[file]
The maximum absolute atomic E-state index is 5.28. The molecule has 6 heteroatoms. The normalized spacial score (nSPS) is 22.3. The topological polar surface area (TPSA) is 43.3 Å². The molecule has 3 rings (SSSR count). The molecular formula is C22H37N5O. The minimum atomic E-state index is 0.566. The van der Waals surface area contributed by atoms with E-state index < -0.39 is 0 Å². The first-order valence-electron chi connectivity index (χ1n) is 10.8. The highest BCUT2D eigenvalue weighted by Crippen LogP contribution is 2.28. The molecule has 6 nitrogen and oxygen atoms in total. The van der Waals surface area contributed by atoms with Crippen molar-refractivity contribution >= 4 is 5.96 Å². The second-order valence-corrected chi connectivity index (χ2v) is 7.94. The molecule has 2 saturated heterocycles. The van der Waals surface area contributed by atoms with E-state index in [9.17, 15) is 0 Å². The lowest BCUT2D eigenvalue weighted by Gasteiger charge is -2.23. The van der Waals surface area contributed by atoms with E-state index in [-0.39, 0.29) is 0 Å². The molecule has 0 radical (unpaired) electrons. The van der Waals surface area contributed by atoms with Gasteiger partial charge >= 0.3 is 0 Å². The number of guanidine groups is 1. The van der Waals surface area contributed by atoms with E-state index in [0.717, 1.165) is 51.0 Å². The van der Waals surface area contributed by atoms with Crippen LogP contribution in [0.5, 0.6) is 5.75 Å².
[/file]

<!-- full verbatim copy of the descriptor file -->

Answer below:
The maximum absolute atomic E-state index is 5.28. The molecule has 6 heteroatoms. The normalized spacial score (nSPS) is 22.3. The topological polar surface area (TPSA) is 43.3 Å². The molecule has 3 rings (SSSR count). The molecular formula is C22H37N5O. The minimum atomic E-state index is 0.566. The van der Waals surface area contributed by atoms with E-state index < -0.39 is 0 Å². The first-order valence-electron chi connectivity index (χ1n) is 10.8. The highest BCUT2D eigenvalue weighted by Crippen LogP contribution is 2.28. The molecule has 6 nitrogen and oxygen atoms in total. The van der Waals surface area contributed by atoms with Crippen molar-refractivity contribution >= 4 is 5.96 Å². The second-order valence-corrected chi connectivity index (χ2v) is 7.94. The molecule has 2 saturated heterocycles. The van der Waals surface area contributed by atoms with E-state index in [9.17, 15) is 0 Å². The lowest BCUT2D eigenvalue weighted by Gasteiger charge is -2.23. The van der Waals surface area contributed by atoms with E-state index in [-0.39, 0.29) is 0 Å². The molecule has 0 radical (unpaired) electrons. The van der Waals surface area contributed by atoms with Gasteiger partial charge >= 0.3 is 0 Å². The number of guanidine groups is 1. The van der Waals surface area contributed by atoms with E-state index in [0.717, 1.165) is 51.0 Å². The van der Waals surface area contributed by atoms with Crippen LogP contribution in [0.5, 0.6) is 5.75 Å².